New PET CT Research Imaging Centre will improve patient treatment and advance research in major diseases
James Menton, Chair of St. Vincent’s Healthcare Group with Professor Andrew Deeks, UCD President UCD, with the new PET CT Scanner
As new antiretroviral medicines for HIV have emerged, patients are living longer with the condition, but these drugs can cause cardiovascular side -affects.
Prof Mallon will use the scanner to identify early changes in inflammation in the major blood vessels, which may be a predictor of heart disease/damage.
• (opens in a new window)Professor Jonathan Dodd, Clinical Full Professor at the UCD School of Medicine and Consultant Radiologist, St. Vincent’s University Hospital is undertaking a study to help identify psoriatic arthritis earlier so that its progression can be slowed down or prevented.
He will use the PET CT to detect vascular inflammation and joint inflammation in patients with psoriatic disease who are asymptomatic or have no signs of arthritis on clinical examination.
Using this approach, patients with subclinical psoriatic arthritis will be identified earlier and their treatment can be initiated to improve their overall health outcomes.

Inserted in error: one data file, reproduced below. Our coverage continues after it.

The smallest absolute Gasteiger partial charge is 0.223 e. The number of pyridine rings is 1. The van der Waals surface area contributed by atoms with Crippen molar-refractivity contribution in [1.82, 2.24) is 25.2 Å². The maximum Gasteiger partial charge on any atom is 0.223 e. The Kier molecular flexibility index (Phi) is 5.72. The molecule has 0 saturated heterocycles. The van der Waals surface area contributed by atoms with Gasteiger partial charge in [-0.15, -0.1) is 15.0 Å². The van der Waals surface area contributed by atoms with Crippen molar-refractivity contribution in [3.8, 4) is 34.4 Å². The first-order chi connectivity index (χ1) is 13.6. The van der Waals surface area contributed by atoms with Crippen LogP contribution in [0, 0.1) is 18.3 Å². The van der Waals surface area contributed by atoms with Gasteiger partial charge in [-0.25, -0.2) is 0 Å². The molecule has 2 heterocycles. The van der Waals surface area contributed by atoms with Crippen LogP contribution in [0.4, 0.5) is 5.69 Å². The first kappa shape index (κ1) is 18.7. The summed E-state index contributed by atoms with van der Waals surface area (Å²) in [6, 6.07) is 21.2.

• (opens in a new window)Professor Douglas Veale, Adjunct Full Professor at the UCD School of Medicine and Consultant Rheumatologist, St. Vincent’s University Hospital is investigating the effectiveness of biologic treatment for patients with Achilles Tendon enthesitis (inflammation of the bone where ligaments/tendons attach).
Biologic treatment uses genetically engineered proteins made from human genes that zero in on specific targets that control the inflammation process.
Benefitting from the better imaging of tissue and bone provided by the new scanner, Prof Veale will assess the overall disease activity, patient function and quality of life over a four-month period to measure the effectiveness of the treatment.
By: Staff Writers, UCD University Relations